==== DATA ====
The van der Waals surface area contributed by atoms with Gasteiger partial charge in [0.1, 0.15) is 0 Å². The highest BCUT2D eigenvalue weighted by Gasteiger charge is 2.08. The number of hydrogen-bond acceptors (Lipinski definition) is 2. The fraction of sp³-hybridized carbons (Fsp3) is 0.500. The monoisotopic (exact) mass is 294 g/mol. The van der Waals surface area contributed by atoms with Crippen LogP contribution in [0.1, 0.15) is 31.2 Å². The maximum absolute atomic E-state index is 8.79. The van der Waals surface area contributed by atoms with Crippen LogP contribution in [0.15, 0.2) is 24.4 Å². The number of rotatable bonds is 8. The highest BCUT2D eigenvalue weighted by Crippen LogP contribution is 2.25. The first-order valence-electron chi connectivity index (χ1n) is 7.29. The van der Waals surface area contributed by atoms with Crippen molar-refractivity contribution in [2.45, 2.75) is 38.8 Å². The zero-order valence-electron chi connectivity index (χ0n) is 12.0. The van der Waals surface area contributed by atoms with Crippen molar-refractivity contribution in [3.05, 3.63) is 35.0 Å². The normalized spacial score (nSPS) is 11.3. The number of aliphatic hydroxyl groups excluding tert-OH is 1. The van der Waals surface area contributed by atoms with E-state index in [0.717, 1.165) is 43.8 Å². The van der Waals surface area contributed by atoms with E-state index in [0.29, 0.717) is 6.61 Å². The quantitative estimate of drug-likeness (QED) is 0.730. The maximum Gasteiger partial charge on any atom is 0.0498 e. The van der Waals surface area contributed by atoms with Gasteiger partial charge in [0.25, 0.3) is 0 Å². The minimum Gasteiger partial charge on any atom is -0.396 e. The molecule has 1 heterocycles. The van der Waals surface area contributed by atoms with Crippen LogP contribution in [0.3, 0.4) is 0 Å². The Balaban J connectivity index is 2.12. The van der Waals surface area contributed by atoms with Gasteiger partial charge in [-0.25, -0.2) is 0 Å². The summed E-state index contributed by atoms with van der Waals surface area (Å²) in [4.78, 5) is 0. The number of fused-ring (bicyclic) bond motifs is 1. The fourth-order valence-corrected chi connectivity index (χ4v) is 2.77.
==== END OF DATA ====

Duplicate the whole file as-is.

The van der Waals surface area contributed by atoms with Gasteiger partial charge in [0.1, 0.15) is 0 Å². The highest BCUT2D eigenvalue weighted by Gasteiger charge is 2.08. The number of hydrogen-bond acceptors (Lipinski definition) is 2. The fraction of sp³-hybridized carbons (Fsp3) is 0.500. The monoisotopic (exact) mass is 294 g/mol. The van der Waals surface area contributed by atoms with Crippen LogP contribution in [0.1, 0.15) is 31.2 Å². The maximum absolute atomic E-state index is 8.79. The van der Waals surface area contributed by atoms with Crippen LogP contribution in [0.15, 0.2) is 24.4 Å². The number of rotatable bonds is 8. The highest BCUT2D eigenvalue weighted by Crippen LogP contribution is 2.25. The first-order valence-electron chi connectivity index (χ1n) is 7.29. The van der Waals surface area contributed by atoms with Crippen molar-refractivity contribution in [2.45, 2.75) is 38.8 Å². The zero-order valence-electron chi connectivity index (χ0n) is 12.0. The van der Waals surface area contributed by atoms with Crippen molar-refractivity contribution in [3.05, 3.63) is 35.0 Å². The normalized spacial score (nSPS) is 11.3. The number of aliphatic hydroxyl groups excluding tert-OH is 1. The van der Waals surface area contributed by atoms with E-state index in [0.717, 1.165) is 43.8 Å². The van der Waals surface area contributed by atoms with E-state index in [0.29, 0.717) is 6.61 Å². The quantitative estimate of drug-likeness (QED) is 0.730. The maximum Gasteiger partial charge on any atom is 0.0498 e. The van der Waals surface area contributed by atoms with Gasteiger partial charge in [0.25, 0.3) is 0 Å². The minimum Gasteiger partial charge on any atom is -0.396 e. The molecule has 1 heterocycles. The van der Waals surface area contributed by atoms with Crippen LogP contribution in [0.3, 0.4) is 0 Å². The Balaban J connectivity index is 2.12. The van der Waals surface area contributed by atoms with Gasteiger partial charge in [-0.25, -0.2) is 0 Å². The summed E-state index contributed by atoms with van der Waals surface area (Å²) in [4.78, 5) is 0. The number of fused-ring (bicyclic) bond motifs is 1. The fourth-order valence-corrected chi connectivity index (χ4v) is 2.77.